No matter what your position on global warming or environmental change, you’d have to agree that the media is full of stories about famous sightseeing spots that are already changing significantly, probably due to the environmental stresses that we, as humans and as travelers, have placed on our world. In the last few years the phenomenon of doomsday tourism has come alive: planning your trips to take in these important places before they melt, crumble, fade or drift away, never to be seen or experienced in quite the same way again.
Some sights are simply going to melt, the scientists say, as an obvious result of global warming. Others will end up underwater after the ice melts and the water levels rise. Others are degrading thanks to pollution or chemicals in the water. And some simply can’t handle the numbers of tourists now traipsing over them after centuries and centuries of virtually complete isolation. Yep, the end is coming, and we’re probably the cause of it. Yet we don’t really want to admit our mistakes: we just want to make sure we get to see all these amazing sights of the world before they’re not there to see any more.
Destinations of the Doomsday Tourists
The GalÃ¡pagos Islands off Ecuador have experienced a huge surge in tourist numbers in recent years. A 250% increase in tourists between 1990 and 2006 is just one of the indicators of their popularity, and it seems like the reason lies largely in the marketing. “Eco-tourists” are now being targeted to experience the GalÃ¡pagos Islands, and while they might sound green and nature-loving, sheer numbers make it a fairly environmentally unfriendly boost. Critics point to large boats sitting in port, acting as floating hotels (so they don’t even inject much money into the local economy), and activities like kayaking and fishing damage the already fragile natural ecosystem.
The island of Greenland has also had a boom thanks to doomsday tourism. There are all kinds of exciting doomsday-type sights to see there: from the Ilulissat ice fjord, which is apparently melting already, to the massive ice wall of Kangerlussuaq, which experts say would add 24 feet to the world’s sea level if (or when) it melts.
Travelers to Antarctica have doubled in the past five years, and interest in the Arctic is just as strong. These frozen ends of the earth are the obvious candidates for destruction from global warming, and tourists know it. Despite many companies expanding their routes and introducing new tours and cruises in the direction of both poles, there is still more demand from customers that just can’t be satisfied.
In Australia, it’s not just the idea of melting icebergs and rising sea levels that are causing panic. One of its most significant tourist attractions, the Great Barrier Reef, is under threat due to rising temperatures. Just a small rise in average temperatures causes chaos to the sensitive coral, unleashing an unbecoming bleaching effect, and some experts think the reef could be completely devastated by 2025. Coral reefs around the world are all prone to a similar fate, and even the reefs of the Caribbean are at risk.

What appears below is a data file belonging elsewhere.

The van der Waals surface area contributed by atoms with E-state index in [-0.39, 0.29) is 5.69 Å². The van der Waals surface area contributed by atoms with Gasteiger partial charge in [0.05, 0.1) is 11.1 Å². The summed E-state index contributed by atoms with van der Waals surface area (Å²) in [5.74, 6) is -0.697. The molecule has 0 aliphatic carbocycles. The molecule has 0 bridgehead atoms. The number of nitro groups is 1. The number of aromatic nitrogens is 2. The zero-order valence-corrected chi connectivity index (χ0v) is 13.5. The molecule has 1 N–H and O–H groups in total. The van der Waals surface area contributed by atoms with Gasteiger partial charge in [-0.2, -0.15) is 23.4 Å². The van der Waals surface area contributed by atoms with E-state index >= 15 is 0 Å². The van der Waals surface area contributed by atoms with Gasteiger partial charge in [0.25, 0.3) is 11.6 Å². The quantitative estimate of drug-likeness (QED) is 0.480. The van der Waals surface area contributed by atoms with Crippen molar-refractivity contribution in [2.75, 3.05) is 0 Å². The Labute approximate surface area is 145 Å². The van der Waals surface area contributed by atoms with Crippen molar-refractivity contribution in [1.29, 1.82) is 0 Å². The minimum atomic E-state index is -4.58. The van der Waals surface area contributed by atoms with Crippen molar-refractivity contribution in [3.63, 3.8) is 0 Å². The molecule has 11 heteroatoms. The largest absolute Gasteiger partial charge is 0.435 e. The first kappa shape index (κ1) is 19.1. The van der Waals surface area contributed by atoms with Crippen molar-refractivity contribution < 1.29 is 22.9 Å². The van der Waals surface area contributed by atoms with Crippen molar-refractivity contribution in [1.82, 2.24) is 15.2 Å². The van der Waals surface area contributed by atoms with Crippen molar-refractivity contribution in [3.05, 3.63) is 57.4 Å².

The list goes on. The islands of the Maldives and Tuvalu, low lying as they are, might disappear completely if sea levels rise. The snow caps on the peak of Mount Kilimanjaro might have vanished permanently within 15 years. Heck, even the sugar maple trees of New England are said to be under threat. We’re going to have to get real busy to see all these things while they’re still at their prime, or at least not completely destroyed yet.
Can Doomsday Tourism Be Responsible Tourism?
There’s a new phrase every minute. Eco-tourism, green tourism, responsible tourism, you name it, there’s always a positive spin to keep prospective tourists happy. There are definitely destinations and, at a more micro level, resorts, towns and tour operators who are genuinely trying to help the environment, both through green practices and through educating tourists. So when does eco-tourism become doomsday tourism?
The official word is that travel agents don’t market doomsday tourism. But all that means is they haven’t yet gone as far as putting “Don’t Miss Out!” in big letters across a brochure for a GalÃ¡pagos Islands tour or a cruise to Antarctica. Off the record, plenty of agents are nudging their clients in this direction. It helps that a lot of these destinations are fairly high-end, expensive trips, so there’s an obvious benefit to the travel agents, but we can’t just blame them — it’s also part of the natural human selfishness to want to see something that others in the future might not be able to. And with the media starting to bombard us with lists of places to visit before they disappear, who can blame anyone for jumping on the doomsday bandwagon?
Doomsday tourism is a bit of a dilemma. The global environment is changing, and some amazing places might not exist as they do now in ten, twenty or fifty years. That might happen whether anybody goes to see them or not. Or perhaps the awareness raised in those people who do visit will be enough to help get the money and motivation behind organizations who can actually stop or slow the environmental degradation these sites are experiencing. I guess it’s just a personal decision for each of us to make when we’re considering our future travel plans.